Stay the night: Chateau les Carrasses, Languedoc, France

A couple's newly restored French château on the Way of St James offers guests a decadent rest stop, says Simone Kane

If only I could bottle this. So I thought, as I stood amid rows of vines in the searing sun, popping sharp carignan grapes with my tongue and surveying what I wished was my domain. And if only I could stay longer. My time at this château and wine estate had been short – but maybe that was appropriate, since Château les Carrasses was built in 1866 on the foundations of a rest stop on the pilgrim route of Saint-Jacques de Compostelle – the Way of St James.

Today, this is the domain of Irishman Karl O'Hanlon and his wife Anita, who wanted to create a luxury estate of self-catering holiday properties on a working winery, and that offered some of the services of a hotel with the convenience and space of a holiday village. "We wanted to bridge that gap, for families especially," Karl explained, "between the difficult experience of staying in a luxury hotel room and the freedom of self-catering, where standards are often poor."

The project also gave Karl the chance to indulge his interest in restoration. The château was habitable, yet the rest of the estate had been abandoned for 25 years. Since last August, Château Les Carrasses has been delivering "Irish service" – friendly, relaxed, but attentive – in atmospherically restored surroundings. And from this summer there will be regular tutored wine tastings and dinners.

The hamlet of buildings is set around two main courtyards. The cluster includes the original wine cellar, grape-pickers' lodgings, barns, a blacksmith's house and gardener's cottage. An adjoining orangerie is rumoured to be the work of Gustave Eiffel.

Beds of aromatic Mediterranean herbs and plants border outdoor communal areas, which include a heated infinity pool, barbecue area, table tennis and tennis courts, "boulodrome" (boules pitch), and hammocks.

For children, there's a play cabin called "Kids HQ". A summer camp of organised activities that focus on freedom, nature and creativity has been designed a child psychologist, and is run by a bilingual animatrice.

 

The Rooms

The range and quality of accommodation on offer are superb. Twenty-eight different self-catering holiday homes have been created, ranging in size from studio and one-bedroom suites in the château to houses sleeping eight with private pools. Some suites have terraces, while most of the apartments have gardens.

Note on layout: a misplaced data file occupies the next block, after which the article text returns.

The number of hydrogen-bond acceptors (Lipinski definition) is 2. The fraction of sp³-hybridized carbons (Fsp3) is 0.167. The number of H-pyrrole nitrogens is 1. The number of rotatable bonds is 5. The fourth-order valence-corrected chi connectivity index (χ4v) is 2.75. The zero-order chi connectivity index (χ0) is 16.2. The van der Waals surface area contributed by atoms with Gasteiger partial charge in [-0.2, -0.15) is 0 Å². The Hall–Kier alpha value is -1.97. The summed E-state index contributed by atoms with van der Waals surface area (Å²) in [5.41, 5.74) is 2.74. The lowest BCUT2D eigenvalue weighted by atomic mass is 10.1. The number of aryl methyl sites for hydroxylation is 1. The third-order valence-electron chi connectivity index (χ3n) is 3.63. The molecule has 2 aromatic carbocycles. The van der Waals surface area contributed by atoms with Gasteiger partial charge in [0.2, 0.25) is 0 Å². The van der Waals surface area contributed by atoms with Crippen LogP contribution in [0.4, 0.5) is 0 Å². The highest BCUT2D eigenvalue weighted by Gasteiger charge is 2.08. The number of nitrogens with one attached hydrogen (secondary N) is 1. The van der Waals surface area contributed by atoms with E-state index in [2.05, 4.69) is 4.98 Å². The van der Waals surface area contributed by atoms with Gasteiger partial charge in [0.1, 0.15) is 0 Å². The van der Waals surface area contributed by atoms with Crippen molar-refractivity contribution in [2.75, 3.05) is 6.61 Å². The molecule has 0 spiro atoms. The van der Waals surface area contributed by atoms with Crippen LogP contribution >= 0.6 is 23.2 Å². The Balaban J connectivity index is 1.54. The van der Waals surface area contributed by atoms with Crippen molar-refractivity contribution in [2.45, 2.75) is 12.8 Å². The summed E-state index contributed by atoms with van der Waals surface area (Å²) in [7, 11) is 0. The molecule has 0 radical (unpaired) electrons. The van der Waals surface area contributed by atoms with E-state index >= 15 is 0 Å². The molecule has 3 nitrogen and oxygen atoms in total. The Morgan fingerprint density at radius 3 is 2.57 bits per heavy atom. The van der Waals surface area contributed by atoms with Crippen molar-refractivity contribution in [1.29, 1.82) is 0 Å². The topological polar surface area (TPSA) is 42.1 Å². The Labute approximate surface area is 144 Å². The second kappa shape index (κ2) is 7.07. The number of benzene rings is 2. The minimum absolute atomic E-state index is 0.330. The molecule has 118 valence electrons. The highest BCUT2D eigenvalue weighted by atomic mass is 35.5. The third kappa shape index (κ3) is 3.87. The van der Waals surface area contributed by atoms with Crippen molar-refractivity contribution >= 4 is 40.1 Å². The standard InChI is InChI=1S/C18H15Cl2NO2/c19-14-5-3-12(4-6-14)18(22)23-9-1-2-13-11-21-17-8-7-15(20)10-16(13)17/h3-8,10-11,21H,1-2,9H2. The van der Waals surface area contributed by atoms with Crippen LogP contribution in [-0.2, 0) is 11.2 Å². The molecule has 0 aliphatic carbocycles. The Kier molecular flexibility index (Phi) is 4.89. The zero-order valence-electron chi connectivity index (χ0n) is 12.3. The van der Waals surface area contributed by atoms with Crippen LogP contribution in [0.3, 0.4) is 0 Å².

Each property is designed differently, but décor throughout is a calming blend of contemporary chic and traditional French country style. All have fully equipped kitchens, allowing guests to enjoy the best of local food and wine, at their own pace. But this is classy self-catering – comfy modern sofas, huge beds, quality fabrics, hi-tech fittings, and a supply of toiletries are enjoyed by every guest.

Our family of four put two properties to the test. We loved La Maison du Jardinier – a semi-open-plan, one-bed cottage, tucked away in the far corner of the estate. The children liked their mezzanine-level twin beds and the sizeable garden area with pool, while we enjoyed drinking a glass of local wine on the secluded dining terrace. Our loft-style apartment in the original grape-pickers' lodgings – at the heart of the estate – offered spacious two-bed, two-bath accommodation, with the kitchen-dining-living room overlooking a small garden and terrace.

 

Out and about

Guests can take advantage of the free bikes on offer (or electric bikes, €20 for half a day) to stop off at the nearby wine-making villages of Capestang and Quarante, where cafés and restaurants line the leafy banks of the Canal du Midi. A short drive from Les Carrasses brings you to the golden stretch of sand on the Mediterranean coast near Sérignan. The historic cities of Narbonne and Béziers are also close. The nearest airport is Béziers, 30 minutes by car.

 

The Food & drink

At the heart of the château is the salon. It houses the reception, a boutique, a lounge stocked with books and games, and a brasserie. Here, guests who want a break from self-catering can opt into a delicious buffet breakfast, as well as lunch and dinner . From next month you'll be able to enjoy a glass of Karl and Anita's first vintage, produced in the vineyards below.

 

The Essentials

Château Les Carrasses, Lieu-dit Les Carrasses, Route de Capestang, Quarante, Hérault, Languedoc-Roussillon, France (0845 686 8067; lescarrasses. com). Château suites start at€€135 (£112) per night, self-catering; minimum stay of three nights in July and August.

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